To be honest, I’m not sure this version of an ethics of connection is likely to outweigh the draw of the local and parochial. Maybe it should, but it seems too abstract, as compared to the call of communities close to home, however imagined those communities might be.

Massey’s concluding paragraph brings together space, place, and time in a way that relates all three to her argument about ethics and connection:

Space is as much a challenge as is time. Neither space nor place can provide a haven from the world. If time presents us with the opportunities of change and (as some would see it) the terror of death, then space presents us with the social in the widest sense: the challenge of our constitutive interrelatedness—and thus our collective implication in the outcomes of that interrelatedness; the radical contemporaneity of an ongoing multiplicity of others, human and nonhuman; and the ongoing and ever-specific project of the practices through which that sociability is to be configured. (195)

This argument describes what ought to be, but it does not describe what is: we might be interrelated with a “radical contemporaneity of an ongoing multiplicity of others, human and nonhuman,” but it seems that selfishness and selfcentredness and parochialisms of all kinds have the upper hand at the moment, and I see nothing in Massey’s argument that would help us to turn that situation around. It is simply too abstract to appeal to most people, I am afraid.

Nevertheless, For Space is an important book, and I am happy to have another definition of place, aside from Tuan’s, to draw upon. If nothing else, I know one of the main arguments against Tuan’s conceptions of space and place, and knowing those arguments, I can build a defence of my use of Tuan—because, despite Massey’s objections, I do think there is something useful in his argument. I like Massey’s definition of politics, and her commitment to openendedness and her abhorrence of closure, and I like the way she brings the spatial and the temporal together. Her discussion of postcolonialism and multiple narratives is also important for my work. I have to say, though, that because For Space is a challenging book, I will probably have to reread it to truly understand Massey’s arguments. That’s fine; reading is (always) rereading. This (lengthy) summary is only my first attempt at understanding her ideas; at some point in the not-too-distant future, I’m going to have to try again.

Works Cited

Borges, Jorge Luis. “On Exactitude in Science.” Collected Fictions, translated by Andrew Hurley. https://kwarc.info/teaching/TDM/Borges.pdf.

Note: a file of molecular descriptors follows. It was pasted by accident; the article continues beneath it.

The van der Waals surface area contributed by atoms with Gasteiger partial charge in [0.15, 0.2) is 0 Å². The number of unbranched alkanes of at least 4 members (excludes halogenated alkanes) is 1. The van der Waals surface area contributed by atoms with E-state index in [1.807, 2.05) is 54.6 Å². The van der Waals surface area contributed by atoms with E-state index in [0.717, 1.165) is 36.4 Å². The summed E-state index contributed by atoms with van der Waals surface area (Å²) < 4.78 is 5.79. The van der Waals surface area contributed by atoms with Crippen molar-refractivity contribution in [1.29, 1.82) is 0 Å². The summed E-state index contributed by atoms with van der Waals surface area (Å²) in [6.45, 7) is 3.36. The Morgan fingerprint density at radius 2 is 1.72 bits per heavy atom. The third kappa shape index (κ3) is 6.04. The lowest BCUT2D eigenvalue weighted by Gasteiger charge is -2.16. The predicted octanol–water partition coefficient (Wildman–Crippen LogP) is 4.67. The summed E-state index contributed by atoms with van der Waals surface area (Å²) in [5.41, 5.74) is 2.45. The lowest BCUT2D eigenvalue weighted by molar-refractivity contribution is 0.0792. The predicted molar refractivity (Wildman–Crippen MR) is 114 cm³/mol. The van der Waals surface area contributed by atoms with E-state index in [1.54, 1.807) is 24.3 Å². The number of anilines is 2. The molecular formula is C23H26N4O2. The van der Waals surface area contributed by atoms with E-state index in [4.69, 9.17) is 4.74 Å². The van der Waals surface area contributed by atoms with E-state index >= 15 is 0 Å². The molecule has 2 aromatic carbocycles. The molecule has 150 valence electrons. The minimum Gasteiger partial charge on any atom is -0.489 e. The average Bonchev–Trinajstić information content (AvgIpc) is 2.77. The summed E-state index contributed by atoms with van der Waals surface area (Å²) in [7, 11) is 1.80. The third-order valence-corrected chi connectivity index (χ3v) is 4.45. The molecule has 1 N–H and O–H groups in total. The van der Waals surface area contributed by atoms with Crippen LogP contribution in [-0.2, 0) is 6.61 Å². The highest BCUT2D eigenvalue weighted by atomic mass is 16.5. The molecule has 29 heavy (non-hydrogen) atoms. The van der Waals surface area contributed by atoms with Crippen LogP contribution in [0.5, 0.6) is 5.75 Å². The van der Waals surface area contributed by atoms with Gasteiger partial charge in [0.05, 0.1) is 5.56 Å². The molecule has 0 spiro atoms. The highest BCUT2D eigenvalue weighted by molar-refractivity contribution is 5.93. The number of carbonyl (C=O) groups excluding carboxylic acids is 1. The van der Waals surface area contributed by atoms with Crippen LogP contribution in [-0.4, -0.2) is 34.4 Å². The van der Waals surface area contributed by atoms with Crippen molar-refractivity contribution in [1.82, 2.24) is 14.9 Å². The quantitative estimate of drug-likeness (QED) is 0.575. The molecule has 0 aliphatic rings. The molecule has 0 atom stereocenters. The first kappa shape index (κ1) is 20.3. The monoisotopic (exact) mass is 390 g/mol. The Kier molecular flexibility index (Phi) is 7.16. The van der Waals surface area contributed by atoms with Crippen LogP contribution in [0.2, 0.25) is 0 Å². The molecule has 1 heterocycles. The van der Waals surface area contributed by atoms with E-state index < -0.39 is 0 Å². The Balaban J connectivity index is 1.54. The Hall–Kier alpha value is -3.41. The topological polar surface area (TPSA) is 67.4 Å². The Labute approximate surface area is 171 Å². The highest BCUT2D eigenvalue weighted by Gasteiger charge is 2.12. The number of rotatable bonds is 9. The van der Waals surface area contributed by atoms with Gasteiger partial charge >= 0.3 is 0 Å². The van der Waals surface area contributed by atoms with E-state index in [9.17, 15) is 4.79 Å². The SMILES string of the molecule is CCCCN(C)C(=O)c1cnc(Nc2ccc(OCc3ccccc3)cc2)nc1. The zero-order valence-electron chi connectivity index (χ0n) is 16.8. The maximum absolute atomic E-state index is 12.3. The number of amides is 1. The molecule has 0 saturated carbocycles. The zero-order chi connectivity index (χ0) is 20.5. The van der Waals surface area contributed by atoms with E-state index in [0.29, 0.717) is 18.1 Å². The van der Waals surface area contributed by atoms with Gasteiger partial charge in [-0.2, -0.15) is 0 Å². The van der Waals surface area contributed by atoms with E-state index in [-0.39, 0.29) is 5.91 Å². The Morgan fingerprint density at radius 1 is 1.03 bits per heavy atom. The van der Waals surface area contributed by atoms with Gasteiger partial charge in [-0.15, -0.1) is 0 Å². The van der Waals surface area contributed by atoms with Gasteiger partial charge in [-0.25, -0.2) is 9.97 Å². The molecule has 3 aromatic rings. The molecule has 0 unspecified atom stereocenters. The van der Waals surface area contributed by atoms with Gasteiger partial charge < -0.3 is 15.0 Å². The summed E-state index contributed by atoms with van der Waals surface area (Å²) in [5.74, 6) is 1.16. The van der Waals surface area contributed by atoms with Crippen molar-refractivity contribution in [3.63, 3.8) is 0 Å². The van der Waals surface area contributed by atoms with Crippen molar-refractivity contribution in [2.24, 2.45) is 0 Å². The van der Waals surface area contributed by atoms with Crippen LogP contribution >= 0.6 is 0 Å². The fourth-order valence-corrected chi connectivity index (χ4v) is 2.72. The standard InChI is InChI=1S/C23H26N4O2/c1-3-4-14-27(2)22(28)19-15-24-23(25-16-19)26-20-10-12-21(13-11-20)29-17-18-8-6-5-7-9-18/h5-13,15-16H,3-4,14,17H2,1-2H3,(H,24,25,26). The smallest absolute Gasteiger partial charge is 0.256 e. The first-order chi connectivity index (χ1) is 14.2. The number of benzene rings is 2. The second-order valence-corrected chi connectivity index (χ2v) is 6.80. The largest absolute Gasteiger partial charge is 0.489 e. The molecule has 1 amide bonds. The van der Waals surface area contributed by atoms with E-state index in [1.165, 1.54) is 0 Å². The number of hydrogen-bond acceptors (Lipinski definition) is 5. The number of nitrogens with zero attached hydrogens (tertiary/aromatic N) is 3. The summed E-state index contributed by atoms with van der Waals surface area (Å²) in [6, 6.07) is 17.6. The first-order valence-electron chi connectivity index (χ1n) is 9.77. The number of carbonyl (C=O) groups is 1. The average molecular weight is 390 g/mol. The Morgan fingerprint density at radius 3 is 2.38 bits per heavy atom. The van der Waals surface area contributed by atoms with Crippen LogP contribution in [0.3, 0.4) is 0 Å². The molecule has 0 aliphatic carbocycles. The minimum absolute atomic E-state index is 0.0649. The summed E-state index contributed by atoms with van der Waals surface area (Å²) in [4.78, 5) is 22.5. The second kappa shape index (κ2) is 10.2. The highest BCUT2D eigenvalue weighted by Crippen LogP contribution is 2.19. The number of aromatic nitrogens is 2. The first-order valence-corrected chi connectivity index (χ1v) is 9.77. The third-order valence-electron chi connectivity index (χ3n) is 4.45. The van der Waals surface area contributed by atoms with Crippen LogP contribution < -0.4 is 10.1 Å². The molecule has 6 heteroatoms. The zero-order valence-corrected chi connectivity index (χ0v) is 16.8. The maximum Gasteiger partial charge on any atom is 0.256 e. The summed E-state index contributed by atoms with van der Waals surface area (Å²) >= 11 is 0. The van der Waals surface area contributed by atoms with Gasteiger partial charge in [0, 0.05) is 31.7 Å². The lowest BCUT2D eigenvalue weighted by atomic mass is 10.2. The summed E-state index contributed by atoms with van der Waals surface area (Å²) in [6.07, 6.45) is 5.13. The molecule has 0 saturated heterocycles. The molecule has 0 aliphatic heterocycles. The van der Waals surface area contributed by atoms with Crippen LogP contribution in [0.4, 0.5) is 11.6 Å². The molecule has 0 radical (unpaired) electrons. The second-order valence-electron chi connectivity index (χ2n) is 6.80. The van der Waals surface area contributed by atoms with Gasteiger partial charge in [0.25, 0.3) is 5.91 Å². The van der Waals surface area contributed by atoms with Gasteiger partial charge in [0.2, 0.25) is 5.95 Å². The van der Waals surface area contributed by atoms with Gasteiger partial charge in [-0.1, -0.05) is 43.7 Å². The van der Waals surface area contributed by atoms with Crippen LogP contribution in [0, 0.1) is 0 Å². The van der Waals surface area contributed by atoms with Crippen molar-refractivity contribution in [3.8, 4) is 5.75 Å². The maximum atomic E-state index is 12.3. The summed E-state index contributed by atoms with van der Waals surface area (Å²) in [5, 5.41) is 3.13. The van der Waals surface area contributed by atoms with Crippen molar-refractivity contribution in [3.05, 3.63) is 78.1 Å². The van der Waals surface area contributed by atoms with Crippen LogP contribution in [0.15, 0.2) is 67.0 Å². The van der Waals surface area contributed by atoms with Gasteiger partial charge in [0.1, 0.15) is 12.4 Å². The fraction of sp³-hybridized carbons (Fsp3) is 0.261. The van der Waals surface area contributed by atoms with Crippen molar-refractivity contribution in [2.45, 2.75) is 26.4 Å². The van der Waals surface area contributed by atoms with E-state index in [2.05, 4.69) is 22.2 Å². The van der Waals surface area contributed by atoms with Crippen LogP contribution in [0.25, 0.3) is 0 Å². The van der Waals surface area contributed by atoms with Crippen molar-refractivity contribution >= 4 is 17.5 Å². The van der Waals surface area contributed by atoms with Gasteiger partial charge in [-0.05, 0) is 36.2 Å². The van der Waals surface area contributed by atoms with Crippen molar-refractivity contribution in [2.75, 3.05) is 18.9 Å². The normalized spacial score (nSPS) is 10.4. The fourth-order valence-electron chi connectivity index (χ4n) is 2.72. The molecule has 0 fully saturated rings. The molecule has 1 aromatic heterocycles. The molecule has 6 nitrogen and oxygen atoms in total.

Krasowski, Sheldon. No Surrender: The Land Remains Indigenous. U of Regina P, 2019.

Massey, Doreen. For Space. Sage, 2005.

Tuan, Yi-Fu. Space and Place: The Perspective of Experience. U of Minnesota P, 1977.

7. Gilles Deleuze, Foucault, and Alain Badiou, “Gilles Deleuze, The Fold: Leibniz and the Baroque”

I’m still trying to understand Gilles Deleuze’s book on Leibniz, and what exactly he means by “the fold.” Back I go to Elizabeth Adams St. Pierre’s essay, “Methodology in the Fold and the Irruption of Transgressive Data,” which started me off on this journey. She does refer to Deleuze’s book The Fold: Leibniz and the Baroque in that essay, but she also refers to Deleuze’s book on Michel Foucault, and to Alain Badiou’s essay on The Fold. The thing to do is obvious: take a look at both of those texts in my ongoing attempt to comprehend exactly what “the fold” is all about.

deleuze foucault

All of St. Pierre’s references to Deleuze’s book on Foucault come from the last chapter, “Foldings, or the Inside of Thought (Subjectivation.” That chapter is a discussion, in the main, of The Use of Pleasure, the second volume of Foucault’s four-volume The History of Sexuality. I’ve read the first volume, but I haven’t read The Use of Pleasure, so once again I’m reading something Deleuze wrote about another text without having read the original. That’s not a good place to be, but that’s where I am; I’ve strayed beyond the list of 130 books I’m obliged to read, and the further I wander off course, the harder my job is going to be. If I need to read The Use of Pleasure later, I can; but today, I’m working through Deleuze’s interpretation of that book.